Reviews / Shetland’s Got Talent

Street Dance Inferno, winners of Shetland's Got Talent 2012. Pic.Millgaet Media

LAST Saturday night the Garrison Theatre was the venue for a fantastic night of entertainment, with the added bonus of raising just over £4,500 for Cancer Research UK, writes Sheila Duncan.

Shetland’s Got Talent 2012 was organised by the Shetland Relay for Life committee as a pre-fundraiser for the Relay itself later this month.


With tickets selling out the morning they went on sale, the theatre was filled to capacity.

As the house lights dimmed, images of previous Shetland Relay for Life events were projected on the stage to the theme music for Britain’s Got Talent.

Cheeky chappies Jonny Polson and Bryan Peterson were the ideal comperes, arriving on stage to the theme tune from Minder and entertaining the audience between acts.

Judges Malcolm Younger, Jillian Isbister and Davie Gardner made their entrance and took up their seats at the front of the auditorium. Unlike the national version of the show, they had no buzzers, and as the night unfolded, it was clear that they were not needed.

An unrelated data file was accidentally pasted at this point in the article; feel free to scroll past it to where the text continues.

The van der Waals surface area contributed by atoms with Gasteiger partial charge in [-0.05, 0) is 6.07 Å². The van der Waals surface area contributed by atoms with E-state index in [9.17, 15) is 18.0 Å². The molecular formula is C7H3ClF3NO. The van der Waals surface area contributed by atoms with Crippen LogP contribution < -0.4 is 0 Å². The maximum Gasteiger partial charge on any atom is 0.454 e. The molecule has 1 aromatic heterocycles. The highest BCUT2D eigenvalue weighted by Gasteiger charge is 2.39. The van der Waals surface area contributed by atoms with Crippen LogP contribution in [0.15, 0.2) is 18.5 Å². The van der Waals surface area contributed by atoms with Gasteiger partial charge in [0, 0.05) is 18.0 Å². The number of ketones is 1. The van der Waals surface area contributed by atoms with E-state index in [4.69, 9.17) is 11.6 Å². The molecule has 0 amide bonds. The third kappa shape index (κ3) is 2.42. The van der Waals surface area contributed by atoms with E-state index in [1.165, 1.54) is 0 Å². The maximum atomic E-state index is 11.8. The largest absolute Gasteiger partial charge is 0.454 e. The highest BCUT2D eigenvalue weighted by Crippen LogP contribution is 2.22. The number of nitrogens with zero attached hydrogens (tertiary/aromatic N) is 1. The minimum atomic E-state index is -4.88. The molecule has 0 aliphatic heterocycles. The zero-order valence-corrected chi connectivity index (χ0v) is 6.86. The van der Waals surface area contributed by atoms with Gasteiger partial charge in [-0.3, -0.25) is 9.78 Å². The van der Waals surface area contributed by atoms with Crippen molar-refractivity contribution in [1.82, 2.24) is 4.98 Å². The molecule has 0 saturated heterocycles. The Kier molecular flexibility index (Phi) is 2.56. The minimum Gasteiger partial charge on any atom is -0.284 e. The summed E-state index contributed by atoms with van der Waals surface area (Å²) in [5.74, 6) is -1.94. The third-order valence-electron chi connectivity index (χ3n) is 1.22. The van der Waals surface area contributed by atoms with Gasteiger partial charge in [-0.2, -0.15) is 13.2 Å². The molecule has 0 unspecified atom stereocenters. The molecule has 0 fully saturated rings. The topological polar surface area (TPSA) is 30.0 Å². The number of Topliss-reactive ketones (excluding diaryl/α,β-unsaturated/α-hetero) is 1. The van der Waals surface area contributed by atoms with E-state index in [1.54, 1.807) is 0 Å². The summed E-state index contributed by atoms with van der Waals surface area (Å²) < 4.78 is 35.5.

The first act was Murray Arthur and pupil Keiran Fraser who took to the stage to do battle on the drums. Keiran had misunderstood Murray’s instruction to turn up in a suit – he wore an Up Helly Aa suit – but held his own, regardless of his kirtle, to kick off the show with a bang.

Next up was the diminutive Lucy Simpson. At the tender age of 13, this was her first time singing with a microphone, but her confidence grew as she sang sweetly her way through the song Smile.


More singing, but also some drama was provided from Sandwick duo Jenny Watt and Sam McCormack, who brought their theatrical experience forward to tackle the song Money from Cabaret.

No strangers to Shetland stages, Aestaewast, dressed for the occasion in boilersuits and rubber boots. Some may have guessed what was coming. They started by singing Shosholsa, then, with smiles on their faces, stepped up the pace and treated the audience to some gumboot dancing.

Next up, also from Sandwick, came Peter Keay playing acoustic guitar and singing his original song entitled Goodbye, which he dedicated to his granny who recently passed away after losing her battle with cancer – a poignant and heart felt performance.

Elsbeth Clark now lives in Yell, but her Whalsay roots were clear and very much part of her act. Elsbeth put her own words to She’ll Be Coming ‘Round The Mountain to explain the “passion killing” effect that the all-in-one night time attire Da Wansie has.